I'm a man, age 50, married for 21 years now. We have four kids, most of them grown-ups except for the youngest.
The love we initially had faded away over years, but we decided to stay together so that we don't break up the family. We’re both loyal but love and passion have been missing for many years.
My problem is that my wife is on a wave cycle. For almost two weeks every month she’s the sweetest lady and I start feeling that we’re close and it’s safe for me to start falling in love with her all over again.
When I reach that high point of feelings and I'm ready to open up my heart again, she flips and becomes very nasty in the way she treats me.
Any word I say or any move angers her even if it’s the slightest mistake. I become very careful about what to say or how to react to anything in her presence, fearing that she’ll burst into anger.
We spend around two weeks in this state and then she slowly goes back to being a nice, sweet lady again, tolerating and outgoing.
This cycle of emotions is destroying me and when she gets to that low point I feel sick, with no energy and no appetite for life.
Sometimes I feel it’s not safe for my heart to open up again for her, because at one point she’ll smash it when the high wave ends.
This happened many times and it hurts every time.
We’ve been like this ever since we got married, but initially I didn’t notice the wave cycle.
Only with the passage of years was I able to figure it out and predict it accurately.
I'm not sure what’s the professional solution here but she’s the woman that I loved and would like to fall in love with again.
I'm not giving up on this relationship yet, and I want to do everything that I can do to save it.
You’ve taken an important step just by giving the idea of hope a chance.
The next important step is to do some early research into this regular cycle of personality change. Once you have even a basic understanding of what’s involved physically, psychologically and emotionally in these “waves” of behaviour, you’ll know what kind of professional therapy she’ll need, if and when she agrees to it.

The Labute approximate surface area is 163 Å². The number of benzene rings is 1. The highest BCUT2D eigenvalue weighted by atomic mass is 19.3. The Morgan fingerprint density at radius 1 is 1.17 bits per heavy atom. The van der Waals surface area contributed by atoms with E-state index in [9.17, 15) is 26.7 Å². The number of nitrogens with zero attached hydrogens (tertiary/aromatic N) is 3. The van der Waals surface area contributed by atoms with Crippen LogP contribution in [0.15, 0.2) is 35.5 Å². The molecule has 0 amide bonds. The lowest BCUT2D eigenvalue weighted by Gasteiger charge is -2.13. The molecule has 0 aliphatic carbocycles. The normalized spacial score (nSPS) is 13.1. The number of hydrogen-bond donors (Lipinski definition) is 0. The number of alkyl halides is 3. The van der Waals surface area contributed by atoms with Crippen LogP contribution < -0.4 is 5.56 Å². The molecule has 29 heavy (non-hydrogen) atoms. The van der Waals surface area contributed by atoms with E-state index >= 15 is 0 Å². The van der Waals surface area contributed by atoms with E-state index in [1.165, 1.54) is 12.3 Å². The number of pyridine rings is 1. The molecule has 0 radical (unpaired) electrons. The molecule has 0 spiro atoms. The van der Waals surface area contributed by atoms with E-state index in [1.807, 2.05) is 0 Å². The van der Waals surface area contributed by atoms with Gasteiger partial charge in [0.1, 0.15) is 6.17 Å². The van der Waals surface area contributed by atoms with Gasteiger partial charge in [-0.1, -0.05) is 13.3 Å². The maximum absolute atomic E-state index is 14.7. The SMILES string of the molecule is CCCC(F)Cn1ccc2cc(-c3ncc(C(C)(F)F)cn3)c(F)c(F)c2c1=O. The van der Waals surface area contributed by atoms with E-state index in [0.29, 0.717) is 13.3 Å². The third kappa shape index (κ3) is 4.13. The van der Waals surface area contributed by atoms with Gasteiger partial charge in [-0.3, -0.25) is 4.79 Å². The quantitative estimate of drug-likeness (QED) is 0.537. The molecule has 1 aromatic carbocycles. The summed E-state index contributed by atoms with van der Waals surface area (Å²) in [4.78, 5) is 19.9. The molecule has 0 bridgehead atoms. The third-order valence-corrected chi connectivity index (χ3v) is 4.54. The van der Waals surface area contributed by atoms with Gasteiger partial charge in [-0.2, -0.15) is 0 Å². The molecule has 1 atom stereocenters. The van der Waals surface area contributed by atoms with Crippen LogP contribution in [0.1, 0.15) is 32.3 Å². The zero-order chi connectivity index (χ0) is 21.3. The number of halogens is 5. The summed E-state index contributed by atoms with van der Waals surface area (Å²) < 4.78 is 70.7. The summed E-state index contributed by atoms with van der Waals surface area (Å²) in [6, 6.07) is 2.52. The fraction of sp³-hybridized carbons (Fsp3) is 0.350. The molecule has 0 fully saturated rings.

It’s an important, courageous step you’ve taken instead of giving up on your wife, whose bound to be as troubled by these mood changes are you are.
A quick Google search, as just one example, brought me to Bipolar Disorder on the Mayo Clinic site: It’s described as “a mental health condition that causes extreme mood swings that include emotional highs (mania or hypomania) and lows (depression).
It’s usually treated with medications and psychological counselling (psychotherapy).
To see a psychotherapist for an actual diagnosis and treatment, whatever the cause, requires getting your wife to want to learn how to moderate her waves of mood and behaviour.
Talk to her during her period of calm and sweetness. Suggest that there may be ways for her to feel that way more often and assure her that you’re not blaming her for any mood changes.
You’d be wise to initially contact your family doctor for her to have an overall health check, in case there’s a medical basis to her ongoing “waves.”
My sister is very smart and runs her own very successful business. Her husband’s a creative guy who was doing well for a while, but since the pandemic his promotion ideas haven’t been bought by the companies he pitched.
My sister loves him, their nine-year-old son adores him. But I feel badly that she has to carry all the responsibilities and workload to pay their bills.
How can I tell her that it’s unfair that she do everything for the business and cover his needs as well? She just paid to replace his old car.
Say nothing. Instead, be supportive of her efforts and as an aunt to their son. She’s apparently not asking you for help, and as you said, she loves her husband.
The COVID-19 pandemic has affected the incomes of countless people, including many involved in the arts and other creative fields.
Your sister’s financial arrangements with her husband are her business.
Tip of the day:
Regular mood changes over years calls for a medical check and possibly for psychotherapy. Supporting a spouse through this shows true partnership.